Derived from matsa meaning fish, it is the first avatar of Vishnu.
Derived from kurma meaning tortoise, it is the second incarnation and associated with the legend of Samudra Manthan.
Varaha meaning boar is the third avatar of Lord Vishnu. In this incarnation he is believed to have lifted the Earth out of the Cosmic Ocean.
Derived from nara meaning man and simha meaning lion, in this half-lion, half-man incarnation, Lord Vishnu is said to have killed Hiranyakashyap, an Asura and the kind of Daityas.
He was the fifth avatar of Lord Vishnu, who regained power over the universe by defeating Asura king Mahabali, who had previously won the heaven and Earth.
He is believed to have possessed the qualities of Brahmins as well as the warrior traits of Kshatriyas. In this avatar, lord Vishnu destroyed Kshatriya warriors who were abusing their power.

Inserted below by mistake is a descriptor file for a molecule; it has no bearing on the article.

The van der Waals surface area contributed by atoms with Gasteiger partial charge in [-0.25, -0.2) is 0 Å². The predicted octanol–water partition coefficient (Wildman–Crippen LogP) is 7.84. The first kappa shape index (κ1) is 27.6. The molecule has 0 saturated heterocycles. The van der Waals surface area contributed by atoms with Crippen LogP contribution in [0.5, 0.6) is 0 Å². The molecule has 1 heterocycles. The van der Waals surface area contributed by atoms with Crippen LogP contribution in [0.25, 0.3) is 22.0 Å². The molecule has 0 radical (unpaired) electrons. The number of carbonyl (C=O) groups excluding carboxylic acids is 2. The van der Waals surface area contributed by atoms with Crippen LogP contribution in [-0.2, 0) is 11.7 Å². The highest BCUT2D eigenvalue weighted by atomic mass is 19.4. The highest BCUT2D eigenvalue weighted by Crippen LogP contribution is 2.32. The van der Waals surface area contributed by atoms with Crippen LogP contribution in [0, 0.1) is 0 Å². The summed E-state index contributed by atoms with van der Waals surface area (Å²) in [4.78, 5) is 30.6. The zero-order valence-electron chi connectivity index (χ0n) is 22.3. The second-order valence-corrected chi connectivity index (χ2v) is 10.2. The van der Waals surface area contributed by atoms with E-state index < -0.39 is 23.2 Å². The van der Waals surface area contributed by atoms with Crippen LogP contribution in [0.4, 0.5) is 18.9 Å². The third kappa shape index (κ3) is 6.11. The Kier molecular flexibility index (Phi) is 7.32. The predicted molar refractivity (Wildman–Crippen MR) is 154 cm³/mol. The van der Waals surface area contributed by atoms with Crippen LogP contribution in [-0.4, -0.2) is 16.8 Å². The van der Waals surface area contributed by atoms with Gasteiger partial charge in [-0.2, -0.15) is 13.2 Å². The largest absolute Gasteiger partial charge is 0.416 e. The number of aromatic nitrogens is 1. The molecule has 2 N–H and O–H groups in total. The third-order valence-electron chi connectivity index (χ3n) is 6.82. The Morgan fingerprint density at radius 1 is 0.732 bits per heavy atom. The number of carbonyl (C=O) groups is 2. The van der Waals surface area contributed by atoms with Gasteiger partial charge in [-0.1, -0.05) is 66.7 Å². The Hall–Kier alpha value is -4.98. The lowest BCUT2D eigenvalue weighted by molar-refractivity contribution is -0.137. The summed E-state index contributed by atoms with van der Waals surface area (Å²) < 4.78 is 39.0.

The central figure of epic Ramayana, he is known to have killed demon king Ravana. He is considered a maryada purushottama, that is having all the qualities of an ideal man, and is worshiped as a deity.
He is the central character of epic Mahabharata as well as Bhagavata Purana and the Bhagavad Gita. The eighth avatar of Lord Vishnu, he is among the most widely respected Hindu deities.
The ninth avatar of lord Vishnu, he is recognized as the founder of Buddhism.
He is known as the avatar that destroys evil and gets back the Satya Yuga. He is the tenth avatar of Vishnu who will end Kali Yuga.
These 10 avatars of Vishnu are the most widely recognized incarnations that make the Dashavatara. They vary only slightly across traditions. Whenever evil prevailed on Earth, lord Vishnu came in the form of an avatar to restore good.